Woman journeys from Orthodoxy to Catholicism

Florence Koury stands inside St. Paul the Apostle Church in Davenport.

By Celine Klosterman

DAVENPORT — Florence Koury was baptized, confirmed and received her first Communion as a baby, but on April 11, she’ll profess belief in a church she’s chosen as an adult.

The former member of Antiochian Orthodoxy will voice her commitment to Catholicism during Easter Vigil Mass at St. Paul the Apostle Church in Davenport, as St. Paul community members complete the Rite of Christian Initiation of Adults (RCIA). Though she doesn’t need to be initiated into Catholicism as her fellow journeyers in faith will, she chose to complete RCIA classes to learn more about the church her husband of a year, Michael Koury, belongs to.

“Going through the process has been very educational,” said Florence. Though Orthodoxy and Catholicism share 10 centuries of identical history, they differ on several matters — such as purgatory, papal infallibility and the Immaculate Conception.

Also, Florence didn’t attend church from about age 4 until college, so she had room to spiritually grow.


Growth continued after college, when her then-boyfriend Michael helped lead her toward Catholicism. As the couple journeyed toward marriage, they voiced a desire to be of the same faith. Since Michael had grown up actively Roman Catholic, and his religion was vital to him, Florence decided to come into full communion with the Catholic Church.

“It’s not easy to walk away, but this was the easiest change to make,” she said.

So she signed up for RCIA at St. Paul the Apostle, Michael’s parish. But as her class began preparing for the Rite of Election — in which the church officially recognizes those to receive sacraments of initiation (baptism, Communion and confirmation) — Florence revealed she’d already received those sacraments.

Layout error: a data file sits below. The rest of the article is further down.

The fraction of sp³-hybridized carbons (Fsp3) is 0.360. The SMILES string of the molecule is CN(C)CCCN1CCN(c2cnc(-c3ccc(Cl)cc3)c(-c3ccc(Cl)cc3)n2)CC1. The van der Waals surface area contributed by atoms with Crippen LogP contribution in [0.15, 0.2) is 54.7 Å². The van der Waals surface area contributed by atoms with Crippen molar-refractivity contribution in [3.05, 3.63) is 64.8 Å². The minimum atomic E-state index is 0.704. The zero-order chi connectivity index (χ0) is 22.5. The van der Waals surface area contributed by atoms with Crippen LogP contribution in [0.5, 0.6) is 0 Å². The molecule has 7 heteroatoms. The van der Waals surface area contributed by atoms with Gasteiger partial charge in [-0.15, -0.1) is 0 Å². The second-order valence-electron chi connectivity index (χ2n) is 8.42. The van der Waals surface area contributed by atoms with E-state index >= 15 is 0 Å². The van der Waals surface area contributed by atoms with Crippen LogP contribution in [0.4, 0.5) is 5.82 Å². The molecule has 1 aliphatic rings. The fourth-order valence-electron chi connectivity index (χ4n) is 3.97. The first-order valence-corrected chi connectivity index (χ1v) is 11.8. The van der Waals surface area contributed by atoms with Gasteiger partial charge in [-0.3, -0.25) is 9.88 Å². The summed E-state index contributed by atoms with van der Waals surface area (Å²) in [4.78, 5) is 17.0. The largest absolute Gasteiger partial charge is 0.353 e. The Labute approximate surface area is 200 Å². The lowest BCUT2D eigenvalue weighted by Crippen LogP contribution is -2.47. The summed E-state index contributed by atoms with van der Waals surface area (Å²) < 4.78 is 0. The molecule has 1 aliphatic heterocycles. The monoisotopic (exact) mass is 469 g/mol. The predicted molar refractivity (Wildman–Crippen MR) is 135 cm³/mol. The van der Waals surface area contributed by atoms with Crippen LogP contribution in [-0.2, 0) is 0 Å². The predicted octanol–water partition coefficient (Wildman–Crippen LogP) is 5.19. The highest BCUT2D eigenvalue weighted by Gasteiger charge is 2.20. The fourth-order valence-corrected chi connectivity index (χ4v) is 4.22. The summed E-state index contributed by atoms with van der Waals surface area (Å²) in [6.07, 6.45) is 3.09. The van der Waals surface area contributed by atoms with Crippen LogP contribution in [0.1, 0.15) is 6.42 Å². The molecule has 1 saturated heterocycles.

Still, RCIA coordinator Judi Droll and Father Mike Spiekermeier, pastor of St. Paul’s, encouraged her to stick with RCIA classes so she’d better understand her faith. Florence did.

“She’s a bubble of enthusiasm,” said Droll. “She hasn’t wanted to miss one session. She’s enriched us all because of the things she’s said and shared with us. She’s a very faith-filled person and will be a vibrant part of the community.”

Florence values that community’s history. “I really appreciate the fact that (Catholicism) is such an old religion; it’s very traditional,” she said. “I know that whether I go into St. Paul’s or another church, the homily might be different, but everything else will be the same… It’s nice to have that stability.”

“I am very much looking forward to April 11,” she said. “It’s been a long journey, but it’s been a lot of fun.”

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